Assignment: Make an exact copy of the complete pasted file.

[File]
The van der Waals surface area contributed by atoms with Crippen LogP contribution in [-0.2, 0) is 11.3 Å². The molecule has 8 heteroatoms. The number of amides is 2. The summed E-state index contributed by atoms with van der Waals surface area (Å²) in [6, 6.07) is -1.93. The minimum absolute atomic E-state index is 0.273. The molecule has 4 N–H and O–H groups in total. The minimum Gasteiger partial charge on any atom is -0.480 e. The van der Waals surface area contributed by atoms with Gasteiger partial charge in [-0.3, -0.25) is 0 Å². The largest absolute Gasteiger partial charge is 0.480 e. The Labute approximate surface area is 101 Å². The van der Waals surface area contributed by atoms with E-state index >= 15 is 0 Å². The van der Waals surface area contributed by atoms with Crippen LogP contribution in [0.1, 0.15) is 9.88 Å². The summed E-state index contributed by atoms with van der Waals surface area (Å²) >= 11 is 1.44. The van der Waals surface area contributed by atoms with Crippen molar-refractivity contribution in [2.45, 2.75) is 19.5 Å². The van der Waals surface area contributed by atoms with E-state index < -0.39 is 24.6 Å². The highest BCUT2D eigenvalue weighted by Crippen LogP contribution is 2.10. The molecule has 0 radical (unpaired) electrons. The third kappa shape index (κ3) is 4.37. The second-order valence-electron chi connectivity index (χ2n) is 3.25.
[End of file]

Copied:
The van der Waals surface area contributed by atoms with Crippen LogP contribution in [-0.2, 0) is 11.3 Å². The molecule has 8 heteroatoms. The number of amides is 2. The summed E-state index contributed by atoms with van der Waals surface area (Å²) in [6, 6.07) is -1.93. The minimum absolute atomic E-state index is 0.273. The molecule has 4 N–H and O–H groups in total. The minimum Gasteiger partial charge on any atom is -0.480 e. The van der Waals surface area contributed by atoms with Gasteiger partial charge in [-0.3, -0.25) is 0 Å². The largest absolute Gasteiger partial charge is 0.480 e. The Labute approximate surface area is 101 Å². The van der Waals surface area contributed by atoms with E-state index >= 15 is 0 Å². The van der Waals surface area contributed by atoms with Crippen LogP contribution in [0.1, 0.15) is 9.88 Å². The summed E-state index contributed by atoms with van der Waals surface area (Å²) >= 11 is 1.44. The van der Waals surface area contributed by atoms with Crippen molar-refractivity contribution in [2.45, 2.75) is 19.5 Å². The van der Waals surface area contributed by atoms with E-state index < -0.39 is 24.6 Å². The highest BCUT2D eigenvalue weighted by Crippen LogP contribution is 2.10. The molecule has 0 radical (unpaired) electrons. The third kappa shape index (κ3) is 4.37. The second-order valence-electron chi connectivity index (χ2n) is 3.25.